Jeff Dolven

I teach poetry and poetics, especially of the English Renaissance, at Princeton University. I have written three books of criticism, Scenes of Instruction (Chicago 2007), Senses of Style (Chicago 2018), and the admittedly hasty Take Care (Cabinet 2017), as well as essays on a variety of subjects, including Renaissance metrics, Edmund Spenser, Shakespeare’s reading, Fairfield Porter, and player pianos. My poems have appeared in magazines and journals in the US and the UK and in two volumes, Speculative Music (Sarabande 2013) and A New English Grammar (dispersed holdings 2022). I am also an editor-at-large at Cabinet magazine, and was the founding director of Princeton’s Interdisciplinary Doctoral Program in the Humanities (IHUM) and acting chair of the English Department in 2018-19.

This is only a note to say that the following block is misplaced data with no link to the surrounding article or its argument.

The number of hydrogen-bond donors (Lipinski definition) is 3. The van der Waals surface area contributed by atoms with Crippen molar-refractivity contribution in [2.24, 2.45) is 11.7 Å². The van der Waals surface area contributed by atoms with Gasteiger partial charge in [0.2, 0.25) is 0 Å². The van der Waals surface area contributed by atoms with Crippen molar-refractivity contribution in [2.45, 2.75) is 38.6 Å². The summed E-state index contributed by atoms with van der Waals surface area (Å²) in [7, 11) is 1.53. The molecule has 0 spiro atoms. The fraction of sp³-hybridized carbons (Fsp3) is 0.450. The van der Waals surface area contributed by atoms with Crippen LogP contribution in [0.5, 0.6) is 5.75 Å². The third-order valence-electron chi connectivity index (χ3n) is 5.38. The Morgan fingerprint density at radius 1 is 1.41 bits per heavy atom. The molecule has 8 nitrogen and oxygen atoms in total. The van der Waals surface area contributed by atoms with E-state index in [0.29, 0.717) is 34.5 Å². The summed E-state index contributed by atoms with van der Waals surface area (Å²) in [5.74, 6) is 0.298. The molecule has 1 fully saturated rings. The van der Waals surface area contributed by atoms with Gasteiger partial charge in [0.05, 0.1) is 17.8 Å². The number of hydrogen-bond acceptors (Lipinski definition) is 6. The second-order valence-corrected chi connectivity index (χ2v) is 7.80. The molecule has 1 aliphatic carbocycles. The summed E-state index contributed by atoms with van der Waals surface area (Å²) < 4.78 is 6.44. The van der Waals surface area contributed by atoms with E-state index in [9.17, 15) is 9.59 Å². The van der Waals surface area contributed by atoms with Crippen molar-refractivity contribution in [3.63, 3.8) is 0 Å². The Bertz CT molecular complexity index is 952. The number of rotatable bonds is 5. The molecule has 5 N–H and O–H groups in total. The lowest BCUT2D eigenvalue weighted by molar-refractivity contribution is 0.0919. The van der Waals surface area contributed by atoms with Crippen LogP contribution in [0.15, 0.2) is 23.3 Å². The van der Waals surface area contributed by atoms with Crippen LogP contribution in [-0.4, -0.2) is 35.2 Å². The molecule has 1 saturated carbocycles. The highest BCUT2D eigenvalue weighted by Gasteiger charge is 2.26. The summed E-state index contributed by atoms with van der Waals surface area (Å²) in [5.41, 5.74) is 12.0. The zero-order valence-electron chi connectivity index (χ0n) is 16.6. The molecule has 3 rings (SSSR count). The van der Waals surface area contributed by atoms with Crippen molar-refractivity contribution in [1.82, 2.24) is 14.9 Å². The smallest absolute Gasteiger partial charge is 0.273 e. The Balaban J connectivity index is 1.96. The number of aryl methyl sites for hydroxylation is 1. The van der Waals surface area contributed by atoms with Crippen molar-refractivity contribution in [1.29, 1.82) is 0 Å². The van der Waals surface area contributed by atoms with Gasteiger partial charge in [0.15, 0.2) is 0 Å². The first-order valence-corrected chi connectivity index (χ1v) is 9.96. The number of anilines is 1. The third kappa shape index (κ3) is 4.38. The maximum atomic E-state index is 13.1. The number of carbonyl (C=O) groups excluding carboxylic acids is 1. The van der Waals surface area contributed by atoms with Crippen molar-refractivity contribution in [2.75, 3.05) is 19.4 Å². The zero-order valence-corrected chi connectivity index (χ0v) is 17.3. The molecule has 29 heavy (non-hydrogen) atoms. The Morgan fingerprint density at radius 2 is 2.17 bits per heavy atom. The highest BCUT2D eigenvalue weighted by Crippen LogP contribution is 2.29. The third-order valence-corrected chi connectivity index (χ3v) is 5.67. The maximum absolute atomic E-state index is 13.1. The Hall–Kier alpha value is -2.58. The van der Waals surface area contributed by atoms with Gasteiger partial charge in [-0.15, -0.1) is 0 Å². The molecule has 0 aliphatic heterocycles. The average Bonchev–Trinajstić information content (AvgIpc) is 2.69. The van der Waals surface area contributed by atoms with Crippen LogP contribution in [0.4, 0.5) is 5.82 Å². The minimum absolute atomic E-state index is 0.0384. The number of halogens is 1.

My recent undergraduate classes include the Humanities Sequence, lectures on Shakespeare and on early English literature, and seminars on the poetry of Edmund Spenser, the theory and praxis of the human voice, sixteenth- and seventeenth-century poetry, and (at East Jersey State Prison) poetry and belief. I have taught graduate classes on Shakespeare’s language, sixteenth-century lyric, and Renaissance romance, as well as less categorizable, co-taught seminars including Critique and Its Discontents, Style and Rule, Experience, and The Poetics of History.

Ongoing collaborative, para-academic pedagogical projects include Schema for a School and the Attention Lab at Mildred’s Lane. That work, and related experiments in the structures and protocols of intellectual exchange and artistic experience, is gathered here under occasions. Work in progress includes an edited volume on the virtual sentence; a short, co-written book on J. H. Prynne’s Parkland, and a larger project to do with sound and simultaneity, with the tentative title All Together Now. The pages here on undergraduate and graduate teaching are under construction, a leave-year project of gathering in one place resources I have used to teach reading and writing in many different contexts.